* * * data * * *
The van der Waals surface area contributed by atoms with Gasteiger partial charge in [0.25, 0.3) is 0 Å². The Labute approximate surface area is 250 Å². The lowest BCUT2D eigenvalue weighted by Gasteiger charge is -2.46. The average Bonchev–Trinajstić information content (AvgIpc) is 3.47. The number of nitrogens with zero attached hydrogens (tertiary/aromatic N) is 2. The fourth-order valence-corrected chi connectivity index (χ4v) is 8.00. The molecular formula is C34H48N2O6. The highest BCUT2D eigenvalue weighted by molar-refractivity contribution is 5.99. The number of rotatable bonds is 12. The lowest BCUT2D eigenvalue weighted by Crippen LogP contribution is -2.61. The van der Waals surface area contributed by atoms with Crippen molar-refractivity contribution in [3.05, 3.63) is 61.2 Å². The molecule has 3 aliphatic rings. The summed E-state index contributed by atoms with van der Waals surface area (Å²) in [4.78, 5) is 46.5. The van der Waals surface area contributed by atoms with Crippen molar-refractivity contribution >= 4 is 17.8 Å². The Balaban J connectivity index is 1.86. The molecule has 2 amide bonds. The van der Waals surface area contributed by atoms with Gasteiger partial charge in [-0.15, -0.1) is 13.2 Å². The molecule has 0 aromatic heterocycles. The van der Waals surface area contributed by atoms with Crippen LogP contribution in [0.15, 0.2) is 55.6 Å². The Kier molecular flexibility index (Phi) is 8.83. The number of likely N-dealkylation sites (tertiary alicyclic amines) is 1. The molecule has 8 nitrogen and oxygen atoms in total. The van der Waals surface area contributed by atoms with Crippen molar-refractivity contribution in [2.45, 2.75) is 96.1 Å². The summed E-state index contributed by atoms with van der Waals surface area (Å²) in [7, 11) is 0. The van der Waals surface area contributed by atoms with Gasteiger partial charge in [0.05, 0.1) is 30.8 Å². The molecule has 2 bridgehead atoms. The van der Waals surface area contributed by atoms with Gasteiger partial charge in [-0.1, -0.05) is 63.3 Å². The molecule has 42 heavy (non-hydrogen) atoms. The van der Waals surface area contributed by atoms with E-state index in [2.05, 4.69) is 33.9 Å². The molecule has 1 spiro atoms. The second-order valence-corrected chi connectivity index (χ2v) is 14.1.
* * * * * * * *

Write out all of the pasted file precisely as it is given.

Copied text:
The van der Waals surface area contributed by atoms with Gasteiger partial charge in [0.25, 0.3) is 0 Å². The Labute approximate surface area is 250 Å². The lowest BCUT2D eigenvalue weighted by Gasteiger charge is -2.46. The average Bonchev–Trinajstić information content (AvgIpc) is 3.47. The number of nitrogens with zero attached hydrogens (tertiary/aromatic N) is 2. The fourth-order valence-corrected chi connectivity index (χ4v) is 8.00. The molecular formula is C34H48N2O6. The highest BCUT2D eigenvalue weighted by molar-refractivity contribution is 5.99. The number of rotatable bonds is 12. The lowest BCUT2D eigenvalue weighted by Crippen LogP contribution is -2.61. The van der Waals surface area contributed by atoms with Crippen molar-refractivity contribution in [3.05, 3.63) is 61.2 Å². The molecule has 3 aliphatic rings. The summed E-state index contributed by atoms with van der Waals surface area (Å²) in [4.78, 5) is 46.5. The van der Waals surface area contributed by atoms with Crippen molar-refractivity contribution >= 4 is 17.8 Å². The Balaban J connectivity index is 1.86. The molecule has 2 amide bonds. The van der Waals surface area contributed by atoms with Gasteiger partial charge in [-0.15, -0.1) is 13.2 Å². The molecule has 0 aromatic heterocycles. The van der Waals surface area contributed by atoms with Crippen LogP contribution in [0.15, 0.2) is 55.6 Å². The Kier molecular flexibility index (Phi) is 8.83. The number of likely N-dealkylation sites (tertiary alicyclic amines) is 1. The molecule has 8 nitrogen and oxygen atoms in total. The van der Waals surface area contributed by atoms with Crippen molar-refractivity contribution in [2.45, 2.75) is 96.1 Å². The summed E-state index contributed by atoms with van der Waals surface area (Å²) in [7, 11) is 0. The van der Waals surface area contributed by atoms with Gasteiger partial charge in [0.05, 0.1) is 30.8 Å². The molecule has 2 bridgehead atoms. The van der Waals surface area contributed by atoms with Gasteiger partial charge in [-0.1, -0.05) is 63.3 Å². The molecule has 42 heavy (non-hydrogen) atoms. The van der Waals surface area contributed by atoms with E-state index in [2.05, 4.69) is 33.9 Å². The molecule has 1 spiro atoms. The second-order valence-corrected chi connectivity index (χ2v) is 14.1.